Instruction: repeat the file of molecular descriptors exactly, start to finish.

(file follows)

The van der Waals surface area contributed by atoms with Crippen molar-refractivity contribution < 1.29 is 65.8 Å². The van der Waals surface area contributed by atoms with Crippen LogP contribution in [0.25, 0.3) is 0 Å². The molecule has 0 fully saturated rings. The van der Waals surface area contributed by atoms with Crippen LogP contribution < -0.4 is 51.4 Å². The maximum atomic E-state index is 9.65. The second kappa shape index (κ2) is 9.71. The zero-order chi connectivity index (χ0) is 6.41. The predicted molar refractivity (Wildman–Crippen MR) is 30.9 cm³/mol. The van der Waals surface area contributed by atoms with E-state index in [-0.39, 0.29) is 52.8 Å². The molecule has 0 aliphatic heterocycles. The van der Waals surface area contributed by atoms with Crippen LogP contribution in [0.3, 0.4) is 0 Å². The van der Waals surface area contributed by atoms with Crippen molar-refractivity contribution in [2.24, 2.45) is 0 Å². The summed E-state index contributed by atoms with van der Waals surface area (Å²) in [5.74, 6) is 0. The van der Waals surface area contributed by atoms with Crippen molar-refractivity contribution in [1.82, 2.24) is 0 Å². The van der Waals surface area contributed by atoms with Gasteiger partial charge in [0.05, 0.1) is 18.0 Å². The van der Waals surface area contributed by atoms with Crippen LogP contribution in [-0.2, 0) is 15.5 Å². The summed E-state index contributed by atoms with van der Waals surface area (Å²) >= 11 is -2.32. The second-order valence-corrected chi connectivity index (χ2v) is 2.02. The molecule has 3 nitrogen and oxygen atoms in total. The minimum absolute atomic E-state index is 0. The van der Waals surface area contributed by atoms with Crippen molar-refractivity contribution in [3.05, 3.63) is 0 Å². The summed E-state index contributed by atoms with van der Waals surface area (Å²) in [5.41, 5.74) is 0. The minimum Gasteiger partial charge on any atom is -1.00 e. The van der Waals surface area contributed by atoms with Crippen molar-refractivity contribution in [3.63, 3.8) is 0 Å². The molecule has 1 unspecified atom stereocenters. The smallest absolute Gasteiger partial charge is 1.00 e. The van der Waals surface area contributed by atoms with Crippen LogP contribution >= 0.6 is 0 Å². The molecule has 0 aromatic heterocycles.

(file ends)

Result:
The van der Waals surface area contributed by atoms with Crippen molar-refractivity contribution < 1.29 is 65.8 Å². The van der Waals surface area contributed by atoms with Crippen LogP contribution in [0.25, 0.3) is 0 Å². The molecule has 0 fully saturated rings. The van der Waals surface area contributed by atoms with Crippen LogP contribution < -0.4 is 51.4 Å². The maximum atomic E-state index is 9.65. The second kappa shape index (κ2) is 9.71. The zero-order chi connectivity index (χ0) is 6.41. The predicted molar refractivity (Wildman–Crippen MR) is 30.9 cm³/mol. The van der Waals surface area contributed by atoms with E-state index in [-0.39, 0.29) is 52.8 Å². The molecule has 0 aliphatic heterocycles. The van der Waals surface area contributed by atoms with Crippen LogP contribution in [0.3, 0.4) is 0 Å². The van der Waals surface area contributed by atoms with Crippen molar-refractivity contribution in [2.24, 2.45) is 0 Å². The summed E-state index contributed by atoms with van der Waals surface area (Å²) in [5.74, 6) is 0. The van der Waals surface area contributed by atoms with Crippen molar-refractivity contribution in [1.82, 2.24) is 0 Å². The van der Waals surface area contributed by atoms with Gasteiger partial charge in [0.05, 0.1) is 18.0 Å². The van der Waals surface area contributed by atoms with Crippen LogP contribution in [-0.2, 0) is 15.5 Å². The summed E-state index contributed by atoms with van der Waals surface area (Å²) >= 11 is -2.32. The second-order valence-corrected chi connectivity index (χ2v) is 2.02. The molecule has 3 nitrogen and oxygen atoms in total. The minimum absolute atomic E-state index is 0. The van der Waals surface area contributed by atoms with Crippen molar-refractivity contribution in [3.05, 3.63) is 0 Å². The summed E-state index contributed by atoms with van der Waals surface area (Å²) in [5.41, 5.74) is 0. The minimum Gasteiger partial charge on any atom is -1.00 e. The van der Waals surface area contributed by atoms with Crippen molar-refractivity contribution in [3.63, 3.8) is 0 Å². The molecule has 1 unspecified atom stereocenters. The smallest absolute Gasteiger partial charge is 1.00 e. The van der Waals surface area contributed by atoms with Crippen LogP contribution >= 0.6 is 0 Å². The molecule has 0 aromatic heterocycles.